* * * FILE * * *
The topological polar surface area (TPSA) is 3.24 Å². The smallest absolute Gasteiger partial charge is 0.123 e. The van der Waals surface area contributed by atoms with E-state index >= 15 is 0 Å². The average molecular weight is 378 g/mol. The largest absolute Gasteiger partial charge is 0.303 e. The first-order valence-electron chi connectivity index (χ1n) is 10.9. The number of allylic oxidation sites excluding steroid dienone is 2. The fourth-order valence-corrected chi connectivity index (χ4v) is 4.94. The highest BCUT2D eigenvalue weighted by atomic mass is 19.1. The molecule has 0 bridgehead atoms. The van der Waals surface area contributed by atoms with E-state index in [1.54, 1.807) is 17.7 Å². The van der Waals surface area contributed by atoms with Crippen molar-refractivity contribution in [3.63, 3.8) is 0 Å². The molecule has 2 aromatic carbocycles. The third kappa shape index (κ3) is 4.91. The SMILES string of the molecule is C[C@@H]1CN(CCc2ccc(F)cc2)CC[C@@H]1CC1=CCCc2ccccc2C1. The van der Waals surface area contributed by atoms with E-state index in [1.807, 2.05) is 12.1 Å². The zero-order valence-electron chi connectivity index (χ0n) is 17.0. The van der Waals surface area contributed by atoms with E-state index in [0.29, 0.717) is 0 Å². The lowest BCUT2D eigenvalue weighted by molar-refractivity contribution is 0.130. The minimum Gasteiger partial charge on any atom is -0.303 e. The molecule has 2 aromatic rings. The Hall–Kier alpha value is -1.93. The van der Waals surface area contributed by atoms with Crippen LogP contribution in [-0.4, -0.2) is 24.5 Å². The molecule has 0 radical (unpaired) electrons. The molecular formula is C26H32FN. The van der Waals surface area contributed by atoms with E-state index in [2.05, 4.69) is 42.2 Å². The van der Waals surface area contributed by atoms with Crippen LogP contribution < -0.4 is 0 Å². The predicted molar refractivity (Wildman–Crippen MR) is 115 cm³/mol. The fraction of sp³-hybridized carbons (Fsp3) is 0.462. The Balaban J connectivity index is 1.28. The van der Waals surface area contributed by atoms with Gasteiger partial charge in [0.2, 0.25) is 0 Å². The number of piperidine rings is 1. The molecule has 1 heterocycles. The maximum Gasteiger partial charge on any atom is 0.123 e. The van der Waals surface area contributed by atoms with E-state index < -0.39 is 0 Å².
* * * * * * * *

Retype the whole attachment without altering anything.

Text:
The topological polar surface area (TPSA) is 3.24 Å². The smallest absolute Gasteiger partial charge is 0.123 e. The van der Waals surface area contributed by atoms with E-state index >= 15 is 0 Å². The average molecular weight is 378 g/mol. The largest absolute Gasteiger partial charge is 0.303 e. The first-order valence-electron chi connectivity index (χ1n) is 10.9. The number of allylic oxidation sites excluding steroid dienone is 2. The fourth-order valence-corrected chi connectivity index (χ4v) is 4.94. The highest BCUT2D eigenvalue weighted by atomic mass is 19.1. The molecule has 0 bridgehead atoms. The van der Waals surface area contributed by atoms with E-state index in [1.54, 1.807) is 17.7 Å². The van der Waals surface area contributed by atoms with Crippen molar-refractivity contribution in [3.63, 3.8) is 0 Å². The molecule has 2 aromatic carbocycles. The third kappa shape index (κ3) is 4.91. The SMILES string of the molecule is C[C@@H]1CN(CCc2ccc(F)cc2)CC[C@@H]1CC1=CCCc2ccccc2C1. The van der Waals surface area contributed by atoms with E-state index in [1.807, 2.05) is 12.1 Å². The zero-order valence-electron chi connectivity index (χ0n) is 17.0. The van der Waals surface area contributed by atoms with E-state index in [0.29, 0.717) is 0 Å². The lowest BCUT2D eigenvalue weighted by molar-refractivity contribution is 0.130. The minimum Gasteiger partial charge on any atom is -0.303 e. The molecule has 2 aromatic rings. The Hall–Kier alpha value is -1.93. The van der Waals surface area contributed by atoms with Crippen LogP contribution in [-0.4, -0.2) is 24.5 Å². The molecule has 0 radical (unpaired) electrons. The molecular formula is C26H32FN. The van der Waals surface area contributed by atoms with E-state index in [2.05, 4.69) is 42.2 Å². The van der Waals surface area contributed by atoms with Crippen LogP contribution < -0.4 is 0 Å². The predicted molar refractivity (Wildman–Crippen MR) is 115 cm³/mol. The fraction of sp³-hybridized carbons (Fsp3) is 0.462. The Balaban J connectivity index is 1.28. The van der Waals surface area contributed by atoms with Gasteiger partial charge in [0.2, 0.25) is 0 Å². The number of piperidine rings is 1. The molecule has 1 heterocycles. The maximum Gasteiger partial charge on any atom is 0.123 e. The van der Waals surface area contributed by atoms with E-state index < -0.39 is 0 Å².